The hardest thing about having my bespoke leather jacket made over the past couple of months has been not seeing the raw material. With a bespoke suit, you are fitted in the actual cloth and gradually see it take shape. You can’t fit leather in that way because alterations would mark the hide. So all the fittings have been in waste cloth that Davide has had lying around at Gieves.

The ‘swatch’ of leather that I picked was about an inch square – not really enough to get a sense of the texture and variation in colour. I agonised over the choice, with Davide eventually convincing me not to go for something safer, darker and less characterful.

It was a relief, therefore, to see the leather when it came in. As you can hopefully see from the images, it is a lovely mid-brown nappa with natural texture and tone. It marks easily, which also bodes well for how the jacket will age over time.

The leather worker we are using is more used to making brasher, brighter jackets for the likes of Avi Rossini. Having a natural leather and somber lining (you can see it and the sleeve lining in the bottom of the first picture) was one way I hoped to stop the jacket turning into one of those garish, overpriced pieces.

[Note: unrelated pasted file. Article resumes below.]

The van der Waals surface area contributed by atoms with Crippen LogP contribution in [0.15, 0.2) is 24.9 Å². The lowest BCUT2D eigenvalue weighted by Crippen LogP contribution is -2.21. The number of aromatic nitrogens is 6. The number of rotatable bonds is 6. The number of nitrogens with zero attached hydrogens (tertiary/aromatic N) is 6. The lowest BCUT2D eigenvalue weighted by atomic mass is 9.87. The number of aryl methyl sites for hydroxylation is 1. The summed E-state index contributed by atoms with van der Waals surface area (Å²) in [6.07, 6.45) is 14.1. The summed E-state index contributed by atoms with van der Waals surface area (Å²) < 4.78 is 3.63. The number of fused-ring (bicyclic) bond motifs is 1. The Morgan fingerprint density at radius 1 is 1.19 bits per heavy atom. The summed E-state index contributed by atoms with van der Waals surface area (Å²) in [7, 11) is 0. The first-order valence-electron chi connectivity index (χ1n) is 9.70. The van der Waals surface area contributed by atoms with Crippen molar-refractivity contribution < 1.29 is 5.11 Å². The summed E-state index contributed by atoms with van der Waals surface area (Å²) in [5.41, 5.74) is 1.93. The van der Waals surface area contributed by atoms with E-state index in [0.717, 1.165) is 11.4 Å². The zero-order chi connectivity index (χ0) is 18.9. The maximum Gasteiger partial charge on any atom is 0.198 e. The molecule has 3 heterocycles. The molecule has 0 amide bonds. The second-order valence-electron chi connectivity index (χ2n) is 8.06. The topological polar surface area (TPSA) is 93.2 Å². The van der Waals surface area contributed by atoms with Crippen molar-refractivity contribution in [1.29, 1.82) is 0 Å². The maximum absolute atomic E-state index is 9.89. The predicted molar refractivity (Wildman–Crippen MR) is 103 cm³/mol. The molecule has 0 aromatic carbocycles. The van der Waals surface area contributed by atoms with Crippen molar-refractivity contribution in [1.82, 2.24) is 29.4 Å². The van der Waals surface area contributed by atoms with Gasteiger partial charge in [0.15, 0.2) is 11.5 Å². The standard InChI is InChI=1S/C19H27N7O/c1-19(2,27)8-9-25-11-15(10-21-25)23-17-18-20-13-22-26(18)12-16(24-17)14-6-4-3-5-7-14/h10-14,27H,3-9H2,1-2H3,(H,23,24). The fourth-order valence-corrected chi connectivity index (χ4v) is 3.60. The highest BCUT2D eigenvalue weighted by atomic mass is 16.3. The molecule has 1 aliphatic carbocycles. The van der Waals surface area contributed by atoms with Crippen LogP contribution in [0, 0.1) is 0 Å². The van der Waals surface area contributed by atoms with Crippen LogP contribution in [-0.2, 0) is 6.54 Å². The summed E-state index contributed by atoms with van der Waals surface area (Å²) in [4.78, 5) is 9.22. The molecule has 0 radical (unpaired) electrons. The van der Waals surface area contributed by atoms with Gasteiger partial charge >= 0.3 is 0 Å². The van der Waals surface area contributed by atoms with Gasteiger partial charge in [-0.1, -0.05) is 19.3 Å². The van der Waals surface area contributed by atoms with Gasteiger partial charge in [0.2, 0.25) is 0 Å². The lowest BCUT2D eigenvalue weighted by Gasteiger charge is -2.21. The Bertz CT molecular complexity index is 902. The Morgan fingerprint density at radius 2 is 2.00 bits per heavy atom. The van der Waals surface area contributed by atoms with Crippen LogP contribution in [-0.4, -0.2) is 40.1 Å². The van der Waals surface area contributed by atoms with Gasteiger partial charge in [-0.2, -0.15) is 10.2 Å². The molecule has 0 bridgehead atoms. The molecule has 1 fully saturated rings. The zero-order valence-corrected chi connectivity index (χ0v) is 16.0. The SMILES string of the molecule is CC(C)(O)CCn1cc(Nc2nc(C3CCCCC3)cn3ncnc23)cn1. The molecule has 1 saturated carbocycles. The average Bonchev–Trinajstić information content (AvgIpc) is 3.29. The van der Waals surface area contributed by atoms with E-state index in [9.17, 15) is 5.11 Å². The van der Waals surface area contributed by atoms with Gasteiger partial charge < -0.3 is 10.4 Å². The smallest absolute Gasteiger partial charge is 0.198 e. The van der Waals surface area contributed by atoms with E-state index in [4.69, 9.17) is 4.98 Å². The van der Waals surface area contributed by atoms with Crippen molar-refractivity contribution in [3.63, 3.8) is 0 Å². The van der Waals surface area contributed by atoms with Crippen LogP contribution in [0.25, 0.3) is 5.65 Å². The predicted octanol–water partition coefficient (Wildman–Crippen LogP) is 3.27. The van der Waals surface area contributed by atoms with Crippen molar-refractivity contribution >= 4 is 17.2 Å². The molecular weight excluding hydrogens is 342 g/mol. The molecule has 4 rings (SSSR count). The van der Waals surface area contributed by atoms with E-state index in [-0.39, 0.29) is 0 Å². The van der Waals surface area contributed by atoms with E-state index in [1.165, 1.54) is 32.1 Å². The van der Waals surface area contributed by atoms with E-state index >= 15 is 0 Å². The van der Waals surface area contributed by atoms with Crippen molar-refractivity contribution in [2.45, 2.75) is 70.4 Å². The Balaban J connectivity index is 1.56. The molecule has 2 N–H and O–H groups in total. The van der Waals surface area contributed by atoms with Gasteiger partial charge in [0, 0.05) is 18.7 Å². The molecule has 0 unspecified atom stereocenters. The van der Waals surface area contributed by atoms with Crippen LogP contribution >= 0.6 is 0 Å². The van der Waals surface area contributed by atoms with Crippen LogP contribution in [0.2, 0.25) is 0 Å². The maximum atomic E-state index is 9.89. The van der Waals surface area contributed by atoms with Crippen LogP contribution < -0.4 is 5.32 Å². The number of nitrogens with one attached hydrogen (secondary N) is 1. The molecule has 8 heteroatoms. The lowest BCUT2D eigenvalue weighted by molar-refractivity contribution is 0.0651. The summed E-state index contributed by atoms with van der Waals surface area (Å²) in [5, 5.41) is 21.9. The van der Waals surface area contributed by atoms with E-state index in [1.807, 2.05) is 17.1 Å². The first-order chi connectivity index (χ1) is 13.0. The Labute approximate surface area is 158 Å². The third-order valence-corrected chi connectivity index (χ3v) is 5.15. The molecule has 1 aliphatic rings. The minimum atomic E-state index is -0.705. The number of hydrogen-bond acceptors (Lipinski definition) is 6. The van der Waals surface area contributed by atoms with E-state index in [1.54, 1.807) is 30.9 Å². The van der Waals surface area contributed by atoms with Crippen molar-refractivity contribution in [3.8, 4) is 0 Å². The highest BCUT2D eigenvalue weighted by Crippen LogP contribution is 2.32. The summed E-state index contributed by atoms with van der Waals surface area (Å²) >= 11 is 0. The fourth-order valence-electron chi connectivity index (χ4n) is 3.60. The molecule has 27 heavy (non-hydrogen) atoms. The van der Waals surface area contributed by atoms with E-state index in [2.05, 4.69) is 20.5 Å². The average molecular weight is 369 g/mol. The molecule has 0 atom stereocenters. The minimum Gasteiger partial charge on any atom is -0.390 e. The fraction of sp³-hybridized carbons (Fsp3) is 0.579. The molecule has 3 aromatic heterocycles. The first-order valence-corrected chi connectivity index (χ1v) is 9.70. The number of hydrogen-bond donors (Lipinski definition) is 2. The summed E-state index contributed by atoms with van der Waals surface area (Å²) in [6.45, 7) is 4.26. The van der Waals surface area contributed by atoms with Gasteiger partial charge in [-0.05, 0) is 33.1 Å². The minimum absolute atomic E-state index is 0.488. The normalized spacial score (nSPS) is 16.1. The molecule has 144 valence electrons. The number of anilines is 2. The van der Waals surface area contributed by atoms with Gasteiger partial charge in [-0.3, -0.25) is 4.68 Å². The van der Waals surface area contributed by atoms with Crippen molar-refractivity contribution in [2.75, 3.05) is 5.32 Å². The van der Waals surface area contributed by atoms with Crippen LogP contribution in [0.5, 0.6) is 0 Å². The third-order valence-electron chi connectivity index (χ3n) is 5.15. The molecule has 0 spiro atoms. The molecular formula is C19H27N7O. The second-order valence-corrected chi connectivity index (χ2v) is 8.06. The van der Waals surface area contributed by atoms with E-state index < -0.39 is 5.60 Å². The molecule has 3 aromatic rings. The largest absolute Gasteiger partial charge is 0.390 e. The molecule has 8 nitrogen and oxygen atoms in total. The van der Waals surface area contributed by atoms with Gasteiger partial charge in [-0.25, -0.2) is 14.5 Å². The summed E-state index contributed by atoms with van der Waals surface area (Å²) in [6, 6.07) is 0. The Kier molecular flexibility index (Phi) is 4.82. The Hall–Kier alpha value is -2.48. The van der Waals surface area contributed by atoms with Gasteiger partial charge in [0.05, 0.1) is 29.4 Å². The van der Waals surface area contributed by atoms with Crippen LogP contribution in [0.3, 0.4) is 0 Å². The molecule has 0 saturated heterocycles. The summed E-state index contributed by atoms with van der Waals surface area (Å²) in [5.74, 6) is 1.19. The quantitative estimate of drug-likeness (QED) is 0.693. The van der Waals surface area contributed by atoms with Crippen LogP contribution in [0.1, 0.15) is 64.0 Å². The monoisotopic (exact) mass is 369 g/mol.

Below is a photo that Davide took of the pattern for the jacket, which I like. I’m sure tailors will be interested in the way he has translated a traditional coat pattern translate into a shorter-style jacket.

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Hi Simon,

It would be interesting to hear your thoughts regarding whether a bespoke leather jacket provides that extra bit of oomph when it comes to fit and style as opposed to off the rack.

Where as a bespoke suit has obvious benefits – and is quite a complex item of clothing – is it the same for a leather jacket? I suspect you may not be able to answer with certainty until the final product is on your person.

Andrew Martin

Has part 3 of this vanished from your website? I can’t seem to find it.